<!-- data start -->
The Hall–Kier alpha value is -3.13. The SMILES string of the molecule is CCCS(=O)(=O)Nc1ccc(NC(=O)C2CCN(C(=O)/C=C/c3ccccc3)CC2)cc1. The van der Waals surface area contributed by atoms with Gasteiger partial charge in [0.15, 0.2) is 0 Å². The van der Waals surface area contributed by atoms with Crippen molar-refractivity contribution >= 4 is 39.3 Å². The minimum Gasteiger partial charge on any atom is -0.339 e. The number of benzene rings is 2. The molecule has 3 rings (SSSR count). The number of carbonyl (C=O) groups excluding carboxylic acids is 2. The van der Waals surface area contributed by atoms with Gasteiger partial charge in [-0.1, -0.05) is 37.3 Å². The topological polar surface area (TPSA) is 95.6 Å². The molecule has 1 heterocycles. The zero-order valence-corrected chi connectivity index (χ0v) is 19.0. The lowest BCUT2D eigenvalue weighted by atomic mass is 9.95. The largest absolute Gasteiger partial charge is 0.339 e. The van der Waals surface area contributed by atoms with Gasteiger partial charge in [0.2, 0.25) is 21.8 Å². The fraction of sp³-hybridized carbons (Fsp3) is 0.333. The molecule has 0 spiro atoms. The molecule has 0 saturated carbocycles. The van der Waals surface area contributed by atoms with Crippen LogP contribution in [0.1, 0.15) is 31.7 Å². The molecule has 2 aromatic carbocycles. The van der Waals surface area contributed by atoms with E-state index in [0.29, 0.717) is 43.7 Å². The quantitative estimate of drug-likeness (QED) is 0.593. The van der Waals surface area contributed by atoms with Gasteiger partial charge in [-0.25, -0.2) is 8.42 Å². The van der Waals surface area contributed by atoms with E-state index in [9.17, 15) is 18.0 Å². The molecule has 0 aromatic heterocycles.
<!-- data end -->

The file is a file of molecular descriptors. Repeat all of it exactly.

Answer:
The Hall–Kier alpha value is -3.13. The SMILES string of the molecule is CCCS(=O)(=O)Nc1ccc(NC(=O)C2CCN(C(=O)/C=C/c3ccccc3)CC2)cc1. The van der Waals surface area contributed by atoms with Gasteiger partial charge in [0.15, 0.2) is 0 Å². The van der Waals surface area contributed by atoms with Crippen molar-refractivity contribution >= 4 is 39.3 Å². The minimum Gasteiger partial charge on any atom is -0.339 e. The number of benzene rings is 2. The molecule has 3 rings (SSSR count). The number of carbonyl (C=O) groups excluding carboxylic acids is 2. The van der Waals surface area contributed by atoms with Gasteiger partial charge in [-0.1, -0.05) is 37.3 Å². The topological polar surface area (TPSA) is 95.6 Å². The molecule has 1 heterocycles. The zero-order valence-corrected chi connectivity index (χ0v) is 19.0. The lowest BCUT2D eigenvalue weighted by atomic mass is 9.95. The largest absolute Gasteiger partial charge is 0.339 e. The van der Waals surface area contributed by atoms with Gasteiger partial charge in [0.2, 0.25) is 21.8 Å². The fraction of sp³-hybridized carbons (Fsp3) is 0.333. The molecule has 0 spiro atoms. The molecule has 0 saturated carbocycles. The van der Waals surface area contributed by atoms with Crippen LogP contribution in [0.1, 0.15) is 31.7 Å². The molecule has 2 aromatic carbocycles. The van der Waals surface area contributed by atoms with E-state index in [0.29, 0.717) is 43.7 Å². The quantitative estimate of drug-likeness (QED) is 0.593. The van der Waals surface area contributed by atoms with Gasteiger partial charge in [-0.25, -0.2) is 8.42 Å². The van der Waals surface area contributed by atoms with E-state index in [9.17, 15) is 18.0 Å². The molecule has 0 aromatic heterocycles.